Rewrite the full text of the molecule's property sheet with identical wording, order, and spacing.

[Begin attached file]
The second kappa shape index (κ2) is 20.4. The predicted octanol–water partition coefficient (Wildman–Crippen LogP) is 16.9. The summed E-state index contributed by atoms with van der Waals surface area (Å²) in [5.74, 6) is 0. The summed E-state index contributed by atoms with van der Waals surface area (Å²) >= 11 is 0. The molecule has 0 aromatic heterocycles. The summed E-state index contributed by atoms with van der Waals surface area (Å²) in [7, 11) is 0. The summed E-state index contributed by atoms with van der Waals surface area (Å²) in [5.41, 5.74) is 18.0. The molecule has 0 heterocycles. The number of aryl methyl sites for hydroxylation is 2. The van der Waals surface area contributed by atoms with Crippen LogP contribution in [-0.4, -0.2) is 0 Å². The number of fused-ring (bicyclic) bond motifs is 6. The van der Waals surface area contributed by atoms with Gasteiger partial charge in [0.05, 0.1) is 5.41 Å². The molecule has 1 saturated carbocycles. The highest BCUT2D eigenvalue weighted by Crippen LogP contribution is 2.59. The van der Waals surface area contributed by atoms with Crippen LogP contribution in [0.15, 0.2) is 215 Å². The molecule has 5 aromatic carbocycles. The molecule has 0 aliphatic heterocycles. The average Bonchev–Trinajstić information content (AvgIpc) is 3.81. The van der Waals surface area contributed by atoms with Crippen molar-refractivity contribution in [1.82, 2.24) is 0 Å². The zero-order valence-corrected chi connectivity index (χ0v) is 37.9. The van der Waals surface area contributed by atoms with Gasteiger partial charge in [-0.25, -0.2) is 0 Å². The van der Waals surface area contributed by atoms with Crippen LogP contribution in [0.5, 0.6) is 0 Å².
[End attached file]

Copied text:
The second kappa shape index (κ2) is 20.4. The predicted octanol–water partition coefficient (Wildman–Crippen LogP) is 16.9. The summed E-state index contributed by atoms with van der Waals surface area (Å²) in [5.74, 6) is 0. The summed E-state index contributed by atoms with van der Waals surface area (Å²) >= 11 is 0. The molecule has 0 aromatic heterocycles. The summed E-state index contributed by atoms with van der Waals surface area (Å²) in [7, 11) is 0. The summed E-state index contributed by atoms with van der Waals surface area (Å²) in [5.41, 5.74) is 18.0. The molecule has 0 heterocycles. The number of aryl methyl sites for hydroxylation is 2. The van der Waals surface area contributed by atoms with Crippen LogP contribution in [-0.4, -0.2) is 0 Å². The number of fused-ring (bicyclic) bond motifs is 6. The van der Waals surface area contributed by atoms with Gasteiger partial charge in [0.05, 0.1) is 5.41 Å². The molecule has 1 saturated carbocycles. The highest BCUT2D eigenvalue weighted by Crippen LogP contribution is 2.59. The van der Waals surface area contributed by atoms with Crippen LogP contribution in [0.15, 0.2) is 215 Å². The molecule has 5 aromatic carbocycles. The molecule has 0 aliphatic heterocycles. The average Bonchev–Trinajstić information content (AvgIpc) is 3.81. The van der Waals surface area contributed by atoms with Crippen molar-refractivity contribution in [1.82, 2.24) is 0 Å². The zero-order valence-corrected chi connectivity index (χ0v) is 37.9. The van der Waals surface area contributed by atoms with Gasteiger partial charge in [-0.25, -0.2) is 0 Å². The van der Waals surface area contributed by atoms with Crippen LogP contribution in [0.5, 0.6) is 0 Å².